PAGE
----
It occurred to me recently that the moon isn't the only thing that waxes and wanes. I recently posted on Facebook that my faith in humanity waxes and wanes on a daily basis. I'm nothing more than an observer in certain situations -- hearing news of mass murders, of rape, of children being neglected and abused. I feel my soul, like the moon, waning away from other humans, wanting to crawl into a little sliver and then disappear from the planet completely. Then I see marches where people stand up for themselves and for one another, love winning out, outrageous generosity, and my emotional moon waxes, swells to full in pride and in faith. Other times, it's a personal affront, being scammed out of money, or having someone talk about me behind my back... or a personal victory like getting a raise or accomplishing a goal.

What is it about this journey of life that constantly makes it worth getting up each day, plugging away at the grind that emerges every 24 hours, just to blink some sleep and start all over the next?

Maybe it's your faith. Maybe it's your family. Maybe it's your friends, your cat, your determination, your persistent warrior spirit, your curiosity, your incredible sense of adventure.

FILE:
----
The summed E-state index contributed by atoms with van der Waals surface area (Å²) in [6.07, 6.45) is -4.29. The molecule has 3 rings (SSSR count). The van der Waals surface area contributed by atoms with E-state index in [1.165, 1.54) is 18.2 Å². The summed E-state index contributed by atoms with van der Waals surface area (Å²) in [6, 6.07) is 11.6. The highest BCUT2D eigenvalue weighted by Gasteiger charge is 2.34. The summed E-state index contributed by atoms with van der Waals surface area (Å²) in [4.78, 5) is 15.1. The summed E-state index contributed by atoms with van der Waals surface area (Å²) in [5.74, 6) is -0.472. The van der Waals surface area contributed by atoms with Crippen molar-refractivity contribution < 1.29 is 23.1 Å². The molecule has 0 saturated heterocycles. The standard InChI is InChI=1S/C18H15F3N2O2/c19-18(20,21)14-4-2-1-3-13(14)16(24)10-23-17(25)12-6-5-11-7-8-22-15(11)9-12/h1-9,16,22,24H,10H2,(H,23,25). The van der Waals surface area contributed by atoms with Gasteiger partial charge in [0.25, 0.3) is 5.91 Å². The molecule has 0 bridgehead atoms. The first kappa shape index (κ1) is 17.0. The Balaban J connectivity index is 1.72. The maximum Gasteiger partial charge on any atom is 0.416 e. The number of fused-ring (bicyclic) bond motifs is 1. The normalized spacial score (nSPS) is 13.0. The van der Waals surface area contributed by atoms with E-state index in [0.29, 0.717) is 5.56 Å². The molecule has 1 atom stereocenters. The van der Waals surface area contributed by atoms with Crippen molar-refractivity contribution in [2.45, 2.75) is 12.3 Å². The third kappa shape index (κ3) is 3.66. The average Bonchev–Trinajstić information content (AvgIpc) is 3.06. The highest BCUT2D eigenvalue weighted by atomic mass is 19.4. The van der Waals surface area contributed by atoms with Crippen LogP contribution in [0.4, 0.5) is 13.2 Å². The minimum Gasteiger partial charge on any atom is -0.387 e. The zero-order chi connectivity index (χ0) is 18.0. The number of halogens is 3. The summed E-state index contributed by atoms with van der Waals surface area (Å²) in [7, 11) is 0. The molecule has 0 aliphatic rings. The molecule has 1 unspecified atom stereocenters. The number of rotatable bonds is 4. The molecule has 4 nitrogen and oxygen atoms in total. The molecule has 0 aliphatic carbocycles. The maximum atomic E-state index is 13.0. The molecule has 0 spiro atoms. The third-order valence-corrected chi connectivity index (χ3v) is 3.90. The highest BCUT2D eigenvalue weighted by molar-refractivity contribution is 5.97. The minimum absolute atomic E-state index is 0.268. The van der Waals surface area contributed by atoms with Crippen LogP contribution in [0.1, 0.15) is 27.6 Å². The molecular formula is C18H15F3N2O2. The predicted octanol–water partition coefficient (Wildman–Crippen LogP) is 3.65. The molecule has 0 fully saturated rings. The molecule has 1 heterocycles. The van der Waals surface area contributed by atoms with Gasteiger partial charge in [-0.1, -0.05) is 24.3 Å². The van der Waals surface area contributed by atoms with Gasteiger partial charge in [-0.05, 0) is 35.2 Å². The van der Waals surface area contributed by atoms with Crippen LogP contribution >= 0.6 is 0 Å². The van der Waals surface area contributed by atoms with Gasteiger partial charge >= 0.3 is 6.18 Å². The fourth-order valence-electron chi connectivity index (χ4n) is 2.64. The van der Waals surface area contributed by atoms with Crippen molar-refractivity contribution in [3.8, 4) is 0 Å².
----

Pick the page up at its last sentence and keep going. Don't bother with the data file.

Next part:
Whatever it is, I encourage you to keep getting up. Out of bed, off the ground, back on the horse. This is the most spectacular ride you've ever been on. And even when you feel like the world is collapsing around you and it's not worth it, I assure you -- it is. It IS worth it. You have a purpose, even if you haven't figured it out yet.

Bundle up tonight and go stand beneath the moon. Just look at it. Witness how majestic it is, how something so still can be doing so much just by BEING THERE.

Then, realize, you are the same. You are the moon. You can reflect the light of Another, you can influence, you can be still while accomplishing so, so much. Even if nobody takes the time to look at you, you can be there.

Stephanie Jean

Sunday, January 21, 2018

Be Still

My life is a non-stop whirlwind of toddler, dogs, husband, older children, parents, siblings, work, cleaning, errands, bills, and so much more. We revel in our busy-ness, don't we? "I can't, I'm busy" seems to be the drumbeat of the millennium. It astounds me that we have all of these time-savers like laptops and smartphones and microwaves and cars, and yet we still cry out, "I don't have time for that!" Whatever 'that' might be...

But oh, isn't it usually something we need? Something we crave? We don't have time to read a book, or sit and watch the birds. We don't have time to sit and play because we have to X, Y, and Z.

"Be still, and know that I am God."

"But, I don't have time for that!" I say.